Watching the dentist clearing pus in his gum, Asa was shocked. He did not expect so much pus in his gum, and there were even traces of blood. After treatment, Asa’s swelling face subsided, and the pain that had lasted for a few days was eased. Touching his lips, he said gratefully, “I am just a palm oil estate worker and I could not afford to pay RM200-plus of transportation costs to the town for dental service. Hence, I could only stay at home and hope that the pain would pass. I do not know what would happen if I did not come to the free clinic. Probably I could only live with the pain...”

Asa smiled shyly and said softly, “How great if the doctors could be here daily to give us free medical treatments!”

Volunteers did not expect that from Asa, and they were amused. Dr Yap was happy for Asa after learning that his tooth decay problem had been fixed and his swollen face had subsided after treatment. It was fortunate that Asa’s tooth decay problem was detected and treated in time, otherwise, the bacteria in the gum could spread to the brain and threaten his life.

The 2-day free clinic ended with all the medical professionals and volunteers feeling joyful. Everyone was grateful that they could utilize their professional skills and knowledge to help the villagers suffering from illnesses, and to extend their care and love to the villagers.

(Note: On July 22, volunteers learnt from the 4x4 members that Christina had passed away. All the medical professionals who had met Christina prayed for her to be liberated from suffering.)

 

 

From right, Dr Danny Chiam Tak Siang, Dr Khoo Siew Im, Chinese Physician Lai Shang and some nurses formed a medical team to provide house call services at Uma Dang Lajang Long House. [Photograph by Tan Pui Lee]   Dr Danny Chiam Tak Siang (left) educated the long house residents that prevention is better than cure. He also encouraged them to go for body check-up at the free clinic. [Photograph by Tan Pui Lee]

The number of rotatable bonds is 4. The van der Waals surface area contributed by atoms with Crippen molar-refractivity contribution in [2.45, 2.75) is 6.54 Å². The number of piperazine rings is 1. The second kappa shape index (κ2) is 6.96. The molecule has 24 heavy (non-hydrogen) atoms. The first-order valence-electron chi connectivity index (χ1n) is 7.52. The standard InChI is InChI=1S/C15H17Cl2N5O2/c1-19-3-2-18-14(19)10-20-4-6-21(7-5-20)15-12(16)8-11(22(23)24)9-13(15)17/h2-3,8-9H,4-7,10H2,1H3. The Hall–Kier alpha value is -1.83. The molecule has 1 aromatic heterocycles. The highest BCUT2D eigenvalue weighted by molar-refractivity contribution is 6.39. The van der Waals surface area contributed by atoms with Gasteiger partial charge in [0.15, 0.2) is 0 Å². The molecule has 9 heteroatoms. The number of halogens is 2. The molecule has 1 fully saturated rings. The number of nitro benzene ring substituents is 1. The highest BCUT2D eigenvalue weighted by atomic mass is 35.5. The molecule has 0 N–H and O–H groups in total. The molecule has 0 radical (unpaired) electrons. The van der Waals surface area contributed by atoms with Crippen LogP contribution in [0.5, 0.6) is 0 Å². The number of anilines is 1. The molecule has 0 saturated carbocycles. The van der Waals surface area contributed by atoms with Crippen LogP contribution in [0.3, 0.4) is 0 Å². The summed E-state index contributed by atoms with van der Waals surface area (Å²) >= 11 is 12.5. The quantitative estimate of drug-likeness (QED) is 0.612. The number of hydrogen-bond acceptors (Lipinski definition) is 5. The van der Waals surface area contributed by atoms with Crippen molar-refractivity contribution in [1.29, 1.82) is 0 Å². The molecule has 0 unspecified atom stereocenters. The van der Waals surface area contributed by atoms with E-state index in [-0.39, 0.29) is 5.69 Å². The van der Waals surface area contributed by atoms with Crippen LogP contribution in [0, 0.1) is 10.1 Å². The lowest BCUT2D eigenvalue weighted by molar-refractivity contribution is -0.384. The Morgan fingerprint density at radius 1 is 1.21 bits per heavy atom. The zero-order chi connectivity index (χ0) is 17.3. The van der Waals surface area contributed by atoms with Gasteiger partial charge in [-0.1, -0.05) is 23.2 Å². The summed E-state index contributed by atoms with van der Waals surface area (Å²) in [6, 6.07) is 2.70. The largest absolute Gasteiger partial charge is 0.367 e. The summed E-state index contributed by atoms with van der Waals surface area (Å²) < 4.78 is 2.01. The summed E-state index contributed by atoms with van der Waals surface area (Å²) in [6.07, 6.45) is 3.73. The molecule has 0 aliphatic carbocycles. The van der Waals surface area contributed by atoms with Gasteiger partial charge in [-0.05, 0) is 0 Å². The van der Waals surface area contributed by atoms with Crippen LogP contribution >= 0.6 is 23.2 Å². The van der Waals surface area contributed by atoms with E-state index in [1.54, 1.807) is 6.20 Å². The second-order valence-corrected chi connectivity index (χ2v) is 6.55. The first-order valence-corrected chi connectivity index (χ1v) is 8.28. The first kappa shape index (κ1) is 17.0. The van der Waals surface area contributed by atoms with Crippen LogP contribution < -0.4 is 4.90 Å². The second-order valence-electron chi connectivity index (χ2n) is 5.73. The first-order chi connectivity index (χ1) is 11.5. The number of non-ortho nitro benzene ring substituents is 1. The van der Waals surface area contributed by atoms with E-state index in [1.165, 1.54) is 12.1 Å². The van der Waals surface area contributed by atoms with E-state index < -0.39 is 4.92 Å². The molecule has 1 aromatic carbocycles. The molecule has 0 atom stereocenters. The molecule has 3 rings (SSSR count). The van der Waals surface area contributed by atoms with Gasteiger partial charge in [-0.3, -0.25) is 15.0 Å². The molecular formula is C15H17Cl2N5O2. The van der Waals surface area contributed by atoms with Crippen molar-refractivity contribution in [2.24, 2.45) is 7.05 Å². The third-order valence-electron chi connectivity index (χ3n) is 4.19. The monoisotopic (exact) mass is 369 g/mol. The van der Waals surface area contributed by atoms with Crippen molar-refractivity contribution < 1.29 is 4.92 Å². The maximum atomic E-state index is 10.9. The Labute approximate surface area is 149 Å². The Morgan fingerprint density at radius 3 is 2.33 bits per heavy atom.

From right, Dr Danny Chiam Tak Siang, Dr Khoo Siew Im, Chinese Physician Lai Shang and some nurses formed a medical team to provide house call services at Uma Dang Lajang Long House. [Photograph by Tan Pui Lee]
 
Dr Danny Chiam Tak Siang (left) educated the long house residents that prevention is better than cure. He also encouraged them to go for body check-up at the free clinic. [Photograph by Tan Pui Lee]
 
A physiotherapist (left) taught an elderly woman, Che Yong Ngabet, how to do some simple leg exercises, which would help to stretch and bend her legs. [Photograph by Fu Oi Jong]   Dr Yap Yan Lek (1st right), a physiotherapist and other medical personnel made a foot drop splint for granny Che Yong Ngabet, to help hold her foot in normal position. [Photograph by Fu Oi Jong]

A physiotherapist (left) taught an elderly woman, Che Yong Ngabet, how to do some simple leg exercises, which would help to stretch and bend her legs. [Photograph by Fu Oi Jong]
 
 
Dr Yap Yan Lek (1st right), a physiotherapist and other medical personnel made a foot drop splint for granny Che Yong Ngabet, to help hold her foot in normal position. [Photograph by Fu Oi Jong]
 
Madlyn (right), whose sister suffered from breast cancer, was relieved to find that her breasts were normal after examination at the free clinic. The doctors also taught her how to perform a breast self-examination. [Photograph by Tan Pui Lee]   Dr Yap Yan Lek advised Asa Jelian, who was suffering from gum inflammation, to receive treatment at the free clinic. [Photograph by Fu Oi Jong]

Madlyn (right), whose sister suffered from breast cancer, was relieved to find that her breasts were normal after examination at the free clinic. The doctors also taught her how to perform a breast self-examination. [Photograph by Tan Pui Lee]
 
 
Dr Yap Yan Lek advised Asa Jelian, who was suffering from gum inflammation, to receive treatment at the free clinic. [Photograph by Fu Oi Jong]